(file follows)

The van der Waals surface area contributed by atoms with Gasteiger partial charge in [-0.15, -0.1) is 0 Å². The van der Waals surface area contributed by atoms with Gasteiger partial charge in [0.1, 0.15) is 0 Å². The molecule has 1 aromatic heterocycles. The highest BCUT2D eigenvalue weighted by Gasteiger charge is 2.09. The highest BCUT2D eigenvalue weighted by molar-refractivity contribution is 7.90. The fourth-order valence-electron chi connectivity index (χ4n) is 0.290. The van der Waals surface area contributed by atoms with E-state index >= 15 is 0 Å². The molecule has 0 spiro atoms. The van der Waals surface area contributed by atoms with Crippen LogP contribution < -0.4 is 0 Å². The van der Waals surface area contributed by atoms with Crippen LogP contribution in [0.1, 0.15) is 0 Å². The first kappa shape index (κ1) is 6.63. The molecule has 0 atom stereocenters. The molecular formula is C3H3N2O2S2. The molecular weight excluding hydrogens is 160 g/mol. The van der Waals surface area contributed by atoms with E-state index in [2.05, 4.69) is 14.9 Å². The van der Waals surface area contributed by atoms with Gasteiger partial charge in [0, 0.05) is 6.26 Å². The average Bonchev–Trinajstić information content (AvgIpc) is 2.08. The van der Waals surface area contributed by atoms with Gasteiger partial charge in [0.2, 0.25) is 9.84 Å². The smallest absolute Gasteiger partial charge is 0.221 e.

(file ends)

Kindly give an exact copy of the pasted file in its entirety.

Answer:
The van der Waals surface area contributed by atoms with Gasteiger partial charge in [-0.15, -0.1) is 0 Å². The van der Waals surface area contributed by atoms with Gasteiger partial charge in [0.1, 0.15) is 0 Å². The molecule has 1 aromatic heterocycles. The highest BCUT2D eigenvalue weighted by Gasteiger charge is 2.09. The highest BCUT2D eigenvalue weighted by molar-refractivity contribution is 7.90. The fourth-order valence-electron chi connectivity index (χ4n) is 0.290. The van der Waals surface area contributed by atoms with E-state index >= 15 is 0 Å². The molecule has 0 spiro atoms. The van der Waals surface area contributed by atoms with Crippen LogP contribution < -0.4 is 0 Å². The van der Waals surface area contributed by atoms with Crippen LogP contribution in [0.1, 0.15) is 0 Å². The first kappa shape index (κ1) is 6.63. The molecule has 0 atom stereocenters. The molecular formula is C3H3N2O2S2. The molecular weight excluding hydrogens is 160 g/mol. The van der Waals surface area contributed by atoms with E-state index in [2.05, 4.69) is 14.9 Å². The van der Waals surface area contributed by atoms with Gasteiger partial charge in [0, 0.05) is 6.26 Å². The average Bonchev–Trinajstić information content (AvgIpc) is 2.08. The van der Waals surface area contributed by atoms with Gasteiger partial charge in [0.2, 0.25) is 9.84 Å². The smallest absolute Gasteiger partial charge is 0.221 e.